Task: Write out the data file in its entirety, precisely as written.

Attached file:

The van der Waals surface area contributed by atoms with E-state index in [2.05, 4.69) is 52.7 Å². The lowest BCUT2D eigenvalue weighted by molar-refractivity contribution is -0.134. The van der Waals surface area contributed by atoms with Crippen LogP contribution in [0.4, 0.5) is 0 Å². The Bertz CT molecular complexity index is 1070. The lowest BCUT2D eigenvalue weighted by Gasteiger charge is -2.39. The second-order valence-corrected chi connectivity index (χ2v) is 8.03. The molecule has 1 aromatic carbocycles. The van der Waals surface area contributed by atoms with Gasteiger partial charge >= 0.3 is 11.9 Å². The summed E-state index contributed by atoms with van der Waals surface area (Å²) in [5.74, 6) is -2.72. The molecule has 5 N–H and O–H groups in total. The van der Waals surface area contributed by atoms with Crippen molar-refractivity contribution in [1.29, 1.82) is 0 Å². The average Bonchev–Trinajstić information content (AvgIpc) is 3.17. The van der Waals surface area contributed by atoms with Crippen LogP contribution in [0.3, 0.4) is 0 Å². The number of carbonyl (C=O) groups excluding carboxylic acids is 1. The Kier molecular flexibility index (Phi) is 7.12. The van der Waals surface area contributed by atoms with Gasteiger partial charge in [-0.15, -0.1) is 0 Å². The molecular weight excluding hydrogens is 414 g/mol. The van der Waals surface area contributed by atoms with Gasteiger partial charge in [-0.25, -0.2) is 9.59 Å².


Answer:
The van der Waals surface area contributed by atoms with E-state index in [2.05, 4.69) is 52.7 Å². The lowest BCUT2D eigenvalue weighted by molar-refractivity contribution is -0.134. The van der Waals surface area contributed by atoms with Crippen LogP contribution in [0.4, 0.5) is 0 Å². The Bertz CT molecular complexity index is 1070. The lowest BCUT2D eigenvalue weighted by Gasteiger charge is -2.39. The second-order valence-corrected chi connectivity index (χ2v) is 8.03. The molecule has 1 aromatic carbocycles. The van der Waals surface area contributed by atoms with Gasteiger partial charge >= 0.3 is 11.9 Å². The summed E-state index contributed by atoms with van der Waals surface area (Å²) in [5.74, 6) is -2.72. The molecule has 5 N–H and O–H groups in total. The van der Waals surface area contributed by atoms with Crippen molar-refractivity contribution in [1.29, 1.82) is 0 Å². The average Bonchev–Trinajstić information content (AvgIpc) is 3.17. The van der Waals surface area contributed by atoms with Crippen LogP contribution in [0.3, 0.4) is 0 Å². The number of carbonyl (C=O) groups excluding carboxylic acids is 1. The Kier molecular flexibility index (Phi) is 7.12. The van der Waals surface area contributed by atoms with Gasteiger partial charge in [-0.15, -0.1) is 0 Å². The molecular weight excluding hydrogens is 414 g/mol. The van der Waals surface area contributed by atoms with Gasteiger partial charge in [-0.25, -0.2) is 9.59 Å².